Tuesday, March 25, 2008

The Mirror Crack'd from Side to Side - Ebren

A few months ago I wrote something. A bleary-eyed reminiscence of an experience I thought was magical. At the time, I didn't mention the result of the game - I didn't think it mattered. I couldn't have been more wrong.

Because, like a second-rate sequel featuring George Clooney or Orlando Bloom, the same motley crew reassembled a few days ago. The same group – older this time around - were sucked from the Tube platform back into Narnia to try and re-live past glories. But without the aid of a novelist or Hollywood scriptwriter to plot a triumphant return.

You see, the first time out – like plucky underdogs – our aged legs defied the energy of a much younger and more technically proficient opposition. The wise heads prevailed and we won.

But youth always wins in sport, in the end. Experience is great and all, but even apparently immovable objects such as Bergkamp and Sheringham surrendered at the last as younger knees and sharper eyes finally overwhelmed them. Neither Matthews nor Maldini were sporting immortals.

And, like any money-grabbing media type, I hinted at a sequel at very end of my last stadium experience. And sequels are bigger, louder, flashier and generally more disappointing than their progenitors.

So it was last Saturday. Because, you see, it was last Saturday they let me play at Wembley.

But it didn't start that way. The hype kicked in. I was going to play at Wembley. In fact, when England self-destructed against Wales, I made myself happy again by repeating "I'm-gonna-play-at-Wembley" (mostly) inside my head. When they served a rancid insipid excuse of a performance against Scotland I repeated the trick. Like two pieces of uranium I was getting increasingly overheated and unstable as the clash approached. But it never went off.

Because, as excited as I was, as part of me believes I should be, it didn't work. Because, no matter how unique the experience was, I lost.

And when you lose all pitches are the same, all crowds the same, all stadia the same. Because when you've lost the stage doesn't matter. Set dressing and scenery is irrelevant. "Why can't you just enjoy it? Don't you understand we are ALL very jealous," my friends asked. Simple – because I didn't win.

It's a long way from the pitch to the Royal Box at the new Wembley. And far longer to collect a loser's medal (yes, they did have them, mine is in a drawer). The great arch doesn't support the roof for the losing team, it weighs on you. Alone. The showers are just showers, the dressing room stinks, and all of a sudden it matters that the water they supply to the players is Asda own-brand.

Because it wasn't just that we lost. It was that at no point did we look like winning. And more than that, even though we didn't look like winning, with ten minutes to play it was 0-0. Then two men ran in unmarked at the back post from a corner. Two men I had told the team were there, unmarked, and making runs. Then the only good corner of the day found one of them, who produced the best header of the year to score.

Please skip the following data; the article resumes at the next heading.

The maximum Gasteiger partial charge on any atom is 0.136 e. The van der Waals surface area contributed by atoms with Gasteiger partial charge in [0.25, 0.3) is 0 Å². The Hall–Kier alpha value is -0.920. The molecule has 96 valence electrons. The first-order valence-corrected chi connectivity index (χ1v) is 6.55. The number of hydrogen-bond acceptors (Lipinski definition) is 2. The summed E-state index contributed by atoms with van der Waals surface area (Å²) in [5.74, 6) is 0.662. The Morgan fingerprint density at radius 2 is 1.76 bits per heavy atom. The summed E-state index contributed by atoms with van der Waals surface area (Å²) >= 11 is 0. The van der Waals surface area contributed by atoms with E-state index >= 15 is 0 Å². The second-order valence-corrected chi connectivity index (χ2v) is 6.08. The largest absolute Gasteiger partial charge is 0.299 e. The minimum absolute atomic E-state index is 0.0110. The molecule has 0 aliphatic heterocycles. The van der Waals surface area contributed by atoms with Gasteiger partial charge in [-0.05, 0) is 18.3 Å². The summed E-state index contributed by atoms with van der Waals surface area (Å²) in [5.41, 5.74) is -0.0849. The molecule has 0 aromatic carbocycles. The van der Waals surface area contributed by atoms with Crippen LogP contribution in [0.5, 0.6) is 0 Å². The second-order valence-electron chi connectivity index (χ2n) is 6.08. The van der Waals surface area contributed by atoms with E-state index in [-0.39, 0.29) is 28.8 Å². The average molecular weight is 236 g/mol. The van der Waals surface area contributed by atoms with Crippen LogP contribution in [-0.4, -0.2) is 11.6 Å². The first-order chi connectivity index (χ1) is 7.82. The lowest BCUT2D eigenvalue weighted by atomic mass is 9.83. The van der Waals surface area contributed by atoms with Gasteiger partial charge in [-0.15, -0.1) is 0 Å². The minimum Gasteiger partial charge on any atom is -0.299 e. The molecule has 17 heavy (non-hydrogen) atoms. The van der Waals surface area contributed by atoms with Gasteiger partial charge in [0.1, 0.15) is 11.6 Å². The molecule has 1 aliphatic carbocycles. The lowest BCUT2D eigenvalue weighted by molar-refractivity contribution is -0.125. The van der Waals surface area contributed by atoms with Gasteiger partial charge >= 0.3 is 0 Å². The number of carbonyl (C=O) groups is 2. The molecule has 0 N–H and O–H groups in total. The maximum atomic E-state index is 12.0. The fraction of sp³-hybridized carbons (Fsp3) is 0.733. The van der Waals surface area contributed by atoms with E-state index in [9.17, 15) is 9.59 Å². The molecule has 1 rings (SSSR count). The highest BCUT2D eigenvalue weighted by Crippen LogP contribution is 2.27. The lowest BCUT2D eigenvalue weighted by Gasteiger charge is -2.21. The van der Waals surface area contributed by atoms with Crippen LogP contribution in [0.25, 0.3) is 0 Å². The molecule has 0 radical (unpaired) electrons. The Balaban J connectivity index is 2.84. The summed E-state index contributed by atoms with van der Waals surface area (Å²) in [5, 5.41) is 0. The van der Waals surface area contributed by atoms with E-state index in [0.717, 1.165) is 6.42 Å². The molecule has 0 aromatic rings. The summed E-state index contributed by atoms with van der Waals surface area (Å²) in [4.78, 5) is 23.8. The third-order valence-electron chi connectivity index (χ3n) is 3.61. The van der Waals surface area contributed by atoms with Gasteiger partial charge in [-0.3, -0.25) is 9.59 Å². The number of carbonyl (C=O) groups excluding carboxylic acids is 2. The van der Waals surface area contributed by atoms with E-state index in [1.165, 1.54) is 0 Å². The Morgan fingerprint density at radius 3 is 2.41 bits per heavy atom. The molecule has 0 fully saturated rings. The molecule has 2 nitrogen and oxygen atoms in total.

Then the midfield that didn't track all day, the full-back that was too far from his central defenders (me) all day, the whole lot of them didn't follow the shot in the 88th minute. The first one the keeper didn't hold. The one that rebounded straight to one of their un-tracked, unmarked midfielders. A yard from me. On his right toe. The first first-time shot of the game. Their second goal.

And I didn't care about the pitch. Or the stadium. Or the dressing rooms. Or the effing unending steps to the Royal Box. I. Just. Didn't. Care.

Because we lost. And now I'm never going to win at Wembley.

38 comments:

Ebren said...

There will - in the fullness of time and the whimsy of Picaser/SkyDrive permitting - be links to the first goal and the trudge to the Royal Box as a film and photos.

andrewm said...

Will there indeed?

Always a pleasure to read anything by The Master. If this piece is indeed a sequel, it's definitely Bill & Ted's Bogus Journey (and you thought I was going to say Godfather part II).

Don't give up on winning at Wembley though. I know some people. It can be arranged.

Margin said...

I guess I fell into the "surely its just great to be there?" crowd.

But actually I can imagine that not even managing to go down fighting must leave a sour taste.

It may be many years before that runner-up medal transforms from bitter pill into a dose of nostalgia.

mimi said...

I guess then, Ebren that your alternative headline was:
"The curse has come upon me ... cried The Lord Ebren

I once won The Sports Improvement Cup at school. It was no consolation that summer, to not win my colours. I share your pain.

Ebren said...

Hi Mimi, the title was meant in reference to the last piece. AM, some photos now linked in - and good film analogy. That sequel stunk like Borat's undies.

Whe I get more/better piccies and the video running I'll post that too.

pipita said...

Lord Ebren

Congrats all the same, you got there mate. If it serves as consolation, I once read that Rodney Marsh had chucked his league cup runners up medal on the wembley turf and days after, once he had cooled down, he asked the FA to send him a replica which was denied to him. He said he had repented completely for being such a sour loser, so make the most of it...Cheers for sharing this thrilling experience, you are to be even more respected here at Pseuds